verb (used with object)
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Origin of mordant
OTHER WORDS FROM mordantmor·dant·ly, adverbun·mor·dant, adjectiveun·mor·dant·ly, adverb
Words nearby mordant
Example sentences from the Web for mordant
Yet, it fit so well with the mordant tenor of the game that I felt no compulsion to try to better Curdin’s fate.‘Mundaun’ offers the rare chance to smoke a pipe while talking to the severed head of a goat|Christopher Byrd|March 26, 2021|Washington Post
More than anything else he is cheery—mordant and ironic at times, but undauntedly optimistic.
Such seemingly effortless—and mordant—improvisation can be a marvel to behold.The Stacks: Robin Williams, More Than A Shtick Figure|Joe Morgenstern|August 16, 2014|DAILY BEAST
Mischievous, more bite than bark in the sense that it was mordant with minimal rhetoric, Heaney was not genteel.
"Mordant" is the word I think I want to describe his conversation.
I like that the emotional lives of women are tinged with a kind of mordant humor for the most part.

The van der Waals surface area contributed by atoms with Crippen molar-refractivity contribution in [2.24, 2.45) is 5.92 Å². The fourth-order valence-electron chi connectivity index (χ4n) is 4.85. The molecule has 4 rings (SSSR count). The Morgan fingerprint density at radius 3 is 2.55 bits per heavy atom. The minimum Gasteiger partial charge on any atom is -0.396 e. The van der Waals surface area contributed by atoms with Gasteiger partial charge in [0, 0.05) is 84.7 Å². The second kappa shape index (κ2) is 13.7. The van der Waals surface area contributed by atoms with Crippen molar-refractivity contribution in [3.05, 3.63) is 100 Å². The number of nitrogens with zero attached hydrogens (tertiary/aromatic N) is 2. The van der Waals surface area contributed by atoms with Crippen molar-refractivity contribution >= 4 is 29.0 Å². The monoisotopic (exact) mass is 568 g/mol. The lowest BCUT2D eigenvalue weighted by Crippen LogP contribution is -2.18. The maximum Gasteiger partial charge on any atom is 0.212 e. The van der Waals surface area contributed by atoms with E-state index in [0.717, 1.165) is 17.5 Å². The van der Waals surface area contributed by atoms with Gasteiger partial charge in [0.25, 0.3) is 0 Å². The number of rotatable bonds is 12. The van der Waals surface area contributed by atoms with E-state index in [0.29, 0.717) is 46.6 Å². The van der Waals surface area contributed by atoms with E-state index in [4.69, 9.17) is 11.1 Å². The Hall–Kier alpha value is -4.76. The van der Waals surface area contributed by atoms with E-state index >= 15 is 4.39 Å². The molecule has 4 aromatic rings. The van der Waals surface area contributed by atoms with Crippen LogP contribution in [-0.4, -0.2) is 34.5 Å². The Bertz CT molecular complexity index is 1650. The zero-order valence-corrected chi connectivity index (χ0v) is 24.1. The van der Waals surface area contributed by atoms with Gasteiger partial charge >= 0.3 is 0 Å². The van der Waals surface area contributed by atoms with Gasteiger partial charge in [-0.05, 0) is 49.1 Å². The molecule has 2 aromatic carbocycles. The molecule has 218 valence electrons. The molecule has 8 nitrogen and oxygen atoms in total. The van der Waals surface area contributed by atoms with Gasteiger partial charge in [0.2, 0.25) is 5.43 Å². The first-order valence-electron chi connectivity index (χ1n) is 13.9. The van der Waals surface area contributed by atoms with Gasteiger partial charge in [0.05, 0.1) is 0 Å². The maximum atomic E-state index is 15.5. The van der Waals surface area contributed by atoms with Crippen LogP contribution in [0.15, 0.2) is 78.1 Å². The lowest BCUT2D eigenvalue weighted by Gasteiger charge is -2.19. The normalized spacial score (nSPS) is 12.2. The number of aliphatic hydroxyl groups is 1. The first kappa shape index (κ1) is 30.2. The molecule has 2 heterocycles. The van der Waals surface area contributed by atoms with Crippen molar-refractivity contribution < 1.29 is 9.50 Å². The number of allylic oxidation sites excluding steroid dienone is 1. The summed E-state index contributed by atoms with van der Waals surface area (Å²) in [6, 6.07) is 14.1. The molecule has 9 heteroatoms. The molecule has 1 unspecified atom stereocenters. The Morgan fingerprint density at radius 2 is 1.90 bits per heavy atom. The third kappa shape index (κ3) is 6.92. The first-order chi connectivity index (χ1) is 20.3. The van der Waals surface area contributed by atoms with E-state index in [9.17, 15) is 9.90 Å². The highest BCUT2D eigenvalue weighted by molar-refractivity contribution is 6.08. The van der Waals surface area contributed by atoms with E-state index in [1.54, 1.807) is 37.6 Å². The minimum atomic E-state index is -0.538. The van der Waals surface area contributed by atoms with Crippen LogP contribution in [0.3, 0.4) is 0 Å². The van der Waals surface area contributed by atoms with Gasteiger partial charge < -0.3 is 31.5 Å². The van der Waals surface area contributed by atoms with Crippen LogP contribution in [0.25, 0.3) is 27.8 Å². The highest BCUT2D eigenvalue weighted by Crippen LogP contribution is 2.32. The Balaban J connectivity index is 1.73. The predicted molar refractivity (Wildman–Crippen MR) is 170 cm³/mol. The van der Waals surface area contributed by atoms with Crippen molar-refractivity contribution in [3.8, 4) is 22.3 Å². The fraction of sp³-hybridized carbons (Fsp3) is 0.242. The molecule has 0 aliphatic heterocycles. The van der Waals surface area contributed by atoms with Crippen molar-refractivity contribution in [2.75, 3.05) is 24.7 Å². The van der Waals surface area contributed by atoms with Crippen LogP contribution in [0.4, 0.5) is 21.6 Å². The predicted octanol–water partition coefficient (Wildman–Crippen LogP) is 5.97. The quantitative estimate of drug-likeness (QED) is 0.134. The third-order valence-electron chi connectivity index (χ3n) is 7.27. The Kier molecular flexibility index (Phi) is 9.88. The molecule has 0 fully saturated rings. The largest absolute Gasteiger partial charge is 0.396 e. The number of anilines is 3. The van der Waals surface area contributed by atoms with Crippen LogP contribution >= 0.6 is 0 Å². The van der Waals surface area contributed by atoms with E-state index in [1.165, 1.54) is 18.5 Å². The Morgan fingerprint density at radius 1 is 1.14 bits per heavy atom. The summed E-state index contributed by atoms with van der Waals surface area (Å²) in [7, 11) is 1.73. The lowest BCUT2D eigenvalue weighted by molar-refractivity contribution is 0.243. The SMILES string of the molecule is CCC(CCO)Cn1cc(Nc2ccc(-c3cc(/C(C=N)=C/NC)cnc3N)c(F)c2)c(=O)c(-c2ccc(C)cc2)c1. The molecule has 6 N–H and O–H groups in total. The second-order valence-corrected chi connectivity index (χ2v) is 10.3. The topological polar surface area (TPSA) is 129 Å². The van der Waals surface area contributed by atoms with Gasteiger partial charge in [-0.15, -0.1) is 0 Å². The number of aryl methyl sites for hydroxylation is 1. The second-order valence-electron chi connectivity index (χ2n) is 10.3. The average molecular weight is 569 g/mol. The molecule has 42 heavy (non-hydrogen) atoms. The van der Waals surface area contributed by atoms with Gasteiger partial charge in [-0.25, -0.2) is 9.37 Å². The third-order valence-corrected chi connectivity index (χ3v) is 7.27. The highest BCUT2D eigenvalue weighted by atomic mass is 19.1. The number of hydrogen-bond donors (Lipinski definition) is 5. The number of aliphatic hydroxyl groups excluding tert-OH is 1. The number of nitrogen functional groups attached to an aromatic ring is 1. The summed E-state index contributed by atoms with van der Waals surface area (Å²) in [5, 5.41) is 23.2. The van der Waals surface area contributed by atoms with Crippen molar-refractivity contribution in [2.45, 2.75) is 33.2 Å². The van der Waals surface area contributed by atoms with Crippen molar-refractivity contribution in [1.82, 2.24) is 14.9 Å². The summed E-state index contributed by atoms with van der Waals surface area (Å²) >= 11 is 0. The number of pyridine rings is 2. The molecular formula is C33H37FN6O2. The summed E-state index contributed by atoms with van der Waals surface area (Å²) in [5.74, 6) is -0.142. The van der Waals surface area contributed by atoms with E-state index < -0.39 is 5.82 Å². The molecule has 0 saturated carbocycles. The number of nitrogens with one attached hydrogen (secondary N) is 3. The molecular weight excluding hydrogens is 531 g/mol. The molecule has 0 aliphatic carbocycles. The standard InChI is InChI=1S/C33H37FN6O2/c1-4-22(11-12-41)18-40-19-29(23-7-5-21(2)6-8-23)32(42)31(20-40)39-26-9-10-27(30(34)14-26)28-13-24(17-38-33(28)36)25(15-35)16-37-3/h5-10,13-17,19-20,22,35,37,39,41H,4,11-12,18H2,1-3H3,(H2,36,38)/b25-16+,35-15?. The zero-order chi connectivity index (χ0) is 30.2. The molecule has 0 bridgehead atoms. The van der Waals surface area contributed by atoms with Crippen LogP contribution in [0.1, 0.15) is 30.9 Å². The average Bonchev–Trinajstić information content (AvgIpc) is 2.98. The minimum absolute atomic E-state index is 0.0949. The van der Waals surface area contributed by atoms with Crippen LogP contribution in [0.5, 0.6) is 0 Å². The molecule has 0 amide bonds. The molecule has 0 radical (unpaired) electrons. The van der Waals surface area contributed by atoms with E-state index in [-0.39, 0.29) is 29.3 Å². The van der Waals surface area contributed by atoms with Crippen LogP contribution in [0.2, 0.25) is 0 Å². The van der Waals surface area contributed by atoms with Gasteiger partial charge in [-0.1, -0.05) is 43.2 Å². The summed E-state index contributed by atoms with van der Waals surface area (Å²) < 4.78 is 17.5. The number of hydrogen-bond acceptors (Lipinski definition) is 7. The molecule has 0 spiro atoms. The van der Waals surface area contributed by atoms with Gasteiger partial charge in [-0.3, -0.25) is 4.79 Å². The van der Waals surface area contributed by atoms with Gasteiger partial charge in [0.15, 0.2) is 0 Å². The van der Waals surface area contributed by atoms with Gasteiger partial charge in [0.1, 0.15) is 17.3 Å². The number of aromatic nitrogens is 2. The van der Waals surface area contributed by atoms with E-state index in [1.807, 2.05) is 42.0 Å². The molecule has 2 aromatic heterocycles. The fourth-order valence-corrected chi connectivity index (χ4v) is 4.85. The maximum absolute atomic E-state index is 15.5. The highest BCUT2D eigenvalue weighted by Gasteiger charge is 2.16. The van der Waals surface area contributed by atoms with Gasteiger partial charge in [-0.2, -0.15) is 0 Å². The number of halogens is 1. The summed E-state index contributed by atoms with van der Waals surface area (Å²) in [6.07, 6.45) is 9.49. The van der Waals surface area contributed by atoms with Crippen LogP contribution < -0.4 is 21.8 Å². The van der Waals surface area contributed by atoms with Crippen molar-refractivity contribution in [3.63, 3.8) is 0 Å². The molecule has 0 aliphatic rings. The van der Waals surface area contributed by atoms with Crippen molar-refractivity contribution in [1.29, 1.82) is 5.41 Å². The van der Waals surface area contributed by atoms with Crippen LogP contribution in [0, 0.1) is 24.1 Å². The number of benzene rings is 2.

In some cases the mordant is added to the dye liquid; in others the material is previously treated with it before being colored.
Lime is sometimes used as a mordant but the straws are usually first treated with kolis leaves.
The king sent him back the picture, mordant epigrams appeared in the journals, and Reynolds scoffed at him in his Discourses.The History of Modern Painting, Volume 1 (of 4)|Richard Muther
His mordant reply to the questioning pay-clerk was: "Yes, I am a mason."The Stones of Paris in History and Letters, Volume I (of 2)|Benjamin Ellis Martin
The first act seemed gay and lively, with a sort of mordant raillery in it with which the audience was unfamiliar.The English Stage|Augustin Filon